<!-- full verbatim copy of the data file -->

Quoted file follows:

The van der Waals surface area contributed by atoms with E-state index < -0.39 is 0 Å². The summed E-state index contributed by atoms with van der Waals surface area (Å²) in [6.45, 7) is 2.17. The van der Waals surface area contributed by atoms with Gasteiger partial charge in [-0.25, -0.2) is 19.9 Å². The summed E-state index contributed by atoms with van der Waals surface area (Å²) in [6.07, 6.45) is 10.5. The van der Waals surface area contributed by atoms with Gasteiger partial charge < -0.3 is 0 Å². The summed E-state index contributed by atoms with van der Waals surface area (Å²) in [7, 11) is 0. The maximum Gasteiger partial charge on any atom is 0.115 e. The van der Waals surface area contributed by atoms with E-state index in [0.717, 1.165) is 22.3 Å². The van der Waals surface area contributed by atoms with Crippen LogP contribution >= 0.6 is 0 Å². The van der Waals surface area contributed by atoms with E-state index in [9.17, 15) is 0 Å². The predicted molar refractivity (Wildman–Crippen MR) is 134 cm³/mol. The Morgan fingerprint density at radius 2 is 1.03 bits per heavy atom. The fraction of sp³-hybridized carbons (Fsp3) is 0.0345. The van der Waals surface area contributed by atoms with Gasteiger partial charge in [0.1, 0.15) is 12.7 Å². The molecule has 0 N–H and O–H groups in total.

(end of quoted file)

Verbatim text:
The van der Waals surface area contributed by atoms with E-state index < -0.39 is 0 Å². The summed E-state index contributed by atoms with van der Waals surface area (Å²) in [6.45, 7) is 2.17. The van der Waals surface area contributed by atoms with Gasteiger partial charge in [-0.25, -0.2) is 19.9 Å². The summed E-state index contributed by atoms with van der Waals surface area (Å²) in [6.07, 6.45) is 10.5. The van der Waals surface area contributed by atoms with Gasteiger partial charge < -0.3 is 0 Å². The summed E-state index contributed by atoms with van der Waals surface area (Å²) in [7, 11) is 0. The maximum Gasteiger partial charge on any atom is 0.115 e. The van der Waals surface area contributed by atoms with E-state index in [0.717, 1.165) is 22.3 Å². The van der Waals surface area contributed by atoms with Crippen LogP contribution >= 0.6 is 0 Å². The van der Waals surface area contributed by atoms with E-state index in [9.17, 15) is 0 Å². The predicted molar refractivity (Wildman–Crippen MR) is 134 cm³/mol. The Morgan fingerprint density at radius 2 is 1.03 bits per heavy atom. The fraction of sp³-hybridized carbons (Fsp3) is 0.0345. The van der Waals surface area contributed by atoms with Gasteiger partial charge in [0.1, 0.15) is 12.7 Å². The molecule has 0 N–H and O–H groups in total.